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Mr. Meale : Will the hon. Gentleman confirm that a question which was not asked was whether or not the mineworkers would agree to privatisation?

Mr. Morrison : I can confirm that. Even if I could not have confirmed it, I would almost certainly have been able to say that I can confirm it, because I believe that in 1976 the privatisation of British Coal was naught but a twinkle in the eye of the then Government. It would, therefore, have been an unlikely question to have been asked. I can confirm that it was not asked.

Given this background, I find it difficult to understand why hon. Members are so complaining about the current survey. I am looking at like with like. There is never any obligation--there was not in 1976--on any member of the public or a householder to agree to be questioned in such surveys. I am assured that this was the case with the agencies employed by British Coal, and, indeed, the code of practice that governs the operations of such agencies--it was an opinion research agency, not a public relations agency- -and, which the agencies accept, specifically rules out any pressure whatsoever on members of the public to participate. When met with a refusal, the interviewers simply walk away and pass on to the next name on their list.

Moreover, the survey referred to in the early-day motion was not, as has been reported, restricted to Yorkshire or to Kellingley colliery. The survey was conducted among a sample of the Corporation's employees at some 70 collieries. Between 1,000 and 1, 100 men were interviewed, representing just over 1 per cent. of the total workforce.

It has been alleged that the method used to conduct the survey amounted to an invasion of privacy. As I have already pointed out, no invasion was involved. Those who did not wish to be interviewed could turn the agency's representatives away from their doorstep, as indeed, some

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did. I am also advised that the conduct of such surveys among employees on behalf of their employers is a common practice. That is particularly so among large organisations, which find it a very positive way of seeking their employees' views. Moreover--and I have specifically asked--British Coal states that it is satisfied that it has acted in accordance with the Data Protection Act.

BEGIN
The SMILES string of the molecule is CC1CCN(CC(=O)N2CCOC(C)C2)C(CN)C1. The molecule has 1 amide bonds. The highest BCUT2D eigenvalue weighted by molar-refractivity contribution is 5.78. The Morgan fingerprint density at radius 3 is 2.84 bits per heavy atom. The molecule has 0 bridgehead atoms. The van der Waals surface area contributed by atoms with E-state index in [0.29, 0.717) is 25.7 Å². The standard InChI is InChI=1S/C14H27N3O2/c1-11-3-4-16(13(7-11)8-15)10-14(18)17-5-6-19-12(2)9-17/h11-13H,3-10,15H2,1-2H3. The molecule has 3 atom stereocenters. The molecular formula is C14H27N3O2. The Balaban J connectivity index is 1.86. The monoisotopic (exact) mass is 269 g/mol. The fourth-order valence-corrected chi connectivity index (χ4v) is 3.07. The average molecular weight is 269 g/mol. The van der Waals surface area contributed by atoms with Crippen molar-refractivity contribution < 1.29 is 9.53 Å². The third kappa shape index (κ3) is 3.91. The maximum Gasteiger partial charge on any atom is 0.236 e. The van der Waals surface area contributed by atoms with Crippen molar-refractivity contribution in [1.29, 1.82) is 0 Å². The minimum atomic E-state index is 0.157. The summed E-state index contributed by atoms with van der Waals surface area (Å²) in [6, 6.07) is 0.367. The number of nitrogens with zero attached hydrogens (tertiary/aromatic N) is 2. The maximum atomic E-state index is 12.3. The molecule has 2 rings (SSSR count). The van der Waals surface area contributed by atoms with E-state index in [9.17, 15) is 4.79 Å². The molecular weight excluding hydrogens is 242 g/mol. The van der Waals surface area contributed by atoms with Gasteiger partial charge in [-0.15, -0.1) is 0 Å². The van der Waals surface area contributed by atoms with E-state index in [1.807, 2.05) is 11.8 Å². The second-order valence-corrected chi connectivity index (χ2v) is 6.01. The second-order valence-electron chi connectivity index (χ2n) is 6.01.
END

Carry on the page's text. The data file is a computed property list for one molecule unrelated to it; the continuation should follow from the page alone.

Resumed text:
As said, the survey was carried out on only a sample of the Corporation's work force. At Kellingley colliery, which has a work force of over 1,600 men, the names of just under 100 were provided to the research agency, of which only 30 interviews were required for the survey. I understand that only seven of those contacted exercised their right not to be interviewed. The interviewer simply walked away. There was no debate, no argument and no compulsion. Indeed, I think that the House would agree that it would be a particularly foolhardy interviewer who would seek to argue such a matter with a miner on his own doorstep.

There has also been some wide-of-the-mark speculation about the use to be made by British Coal of the information received from such surveys and in particular about whether answers might be traced to individuals or to collieries in which they worked. I have been advised, and I can assure the House, that the results of the surveys carried out on their behalf by British Coal are presented by the research organisation in statistical form only.

The data collected are analysed at area and national level, not on the basis of individual pits, and there is no possibility that the attitudes of individual miners expressed in the interviews can be traced back to them.